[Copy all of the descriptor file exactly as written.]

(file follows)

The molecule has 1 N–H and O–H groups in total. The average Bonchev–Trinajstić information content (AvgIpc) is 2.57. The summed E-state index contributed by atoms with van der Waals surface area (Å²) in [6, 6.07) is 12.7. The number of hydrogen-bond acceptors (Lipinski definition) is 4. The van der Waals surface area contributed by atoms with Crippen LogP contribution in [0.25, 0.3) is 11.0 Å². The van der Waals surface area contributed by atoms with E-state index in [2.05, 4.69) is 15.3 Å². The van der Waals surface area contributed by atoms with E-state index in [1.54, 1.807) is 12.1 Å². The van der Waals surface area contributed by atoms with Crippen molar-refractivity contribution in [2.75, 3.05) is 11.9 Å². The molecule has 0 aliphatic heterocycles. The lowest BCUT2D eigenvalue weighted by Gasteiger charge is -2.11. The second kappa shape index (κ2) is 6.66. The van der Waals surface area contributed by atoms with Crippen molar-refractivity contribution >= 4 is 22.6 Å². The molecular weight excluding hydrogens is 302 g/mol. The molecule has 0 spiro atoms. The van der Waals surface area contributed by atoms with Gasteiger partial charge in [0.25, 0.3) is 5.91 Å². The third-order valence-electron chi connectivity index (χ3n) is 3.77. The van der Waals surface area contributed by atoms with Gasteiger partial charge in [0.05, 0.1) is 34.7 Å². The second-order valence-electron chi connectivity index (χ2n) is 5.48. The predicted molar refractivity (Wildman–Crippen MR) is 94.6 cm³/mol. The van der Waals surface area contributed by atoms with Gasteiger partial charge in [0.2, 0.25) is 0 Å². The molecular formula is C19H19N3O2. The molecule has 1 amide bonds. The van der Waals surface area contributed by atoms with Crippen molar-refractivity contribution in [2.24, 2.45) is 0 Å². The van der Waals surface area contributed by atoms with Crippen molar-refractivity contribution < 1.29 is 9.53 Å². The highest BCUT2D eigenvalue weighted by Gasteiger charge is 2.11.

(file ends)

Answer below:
The molecule has 1 N–H and O–H groups in total. The average Bonchev–Trinajstić information content (AvgIpc) is 2.57. The summed E-state index contributed by atoms with van der Waals surface area (Å²) in [6, 6.07) is 12.7. The number of hydrogen-bond acceptors (Lipinski definition) is 4. The van der Waals surface area contributed by atoms with Crippen LogP contribution in [0.25, 0.3) is 11.0 Å². The van der Waals surface area contributed by atoms with E-state index in [2.05, 4.69) is 15.3 Å². The van der Waals surface area contributed by atoms with E-state index in [1.54, 1.807) is 12.1 Å². The van der Waals surface area contributed by atoms with Crippen molar-refractivity contribution in [2.75, 3.05) is 11.9 Å². The molecule has 0 aliphatic heterocycles. The lowest BCUT2D eigenvalue weighted by Gasteiger charge is -2.11. The second kappa shape index (κ2) is 6.66. The van der Waals surface area contributed by atoms with Crippen molar-refractivity contribution >= 4 is 22.6 Å². The molecular weight excluding hydrogens is 302 g/mol. The molecule has 0 spiro atoms. The van der Waals surface area contributed by atoms with Gasteiger partial charge in [0.25, 0.3) is 5.91 Å². The third-order valence-electron chi connectivity index (χ3n) is 3.77. The van der Waals surface area contributed by atoms with Gasteiger partial charge in [0.05, 0.1) is 34.7 Å². The second-order valence-electron chi connectivity index (χ2n) is 5.48. The predicted molar refractivity (Wildman–Crippen MR) is 94.6 cm³/mol. The van der Waals surface area contributed by atoms with Gasteiger partial charge in [0.2, 0.25) is 0 Å². The molecular formula is C19H19N3O2. The molecule has 1 amide bonds. The van der Waals surface area contributed by atoms with Crippen molar-refractivity contribution in [2.24, 2.45) is 0 Å². The van der Waals surface area contributed by atoms with Crippen molar-refractivity contribution < 1.29 is 9.53 Å². The highest BCUT2D eigenvalue weighted by Gasteiger charge is 2.11.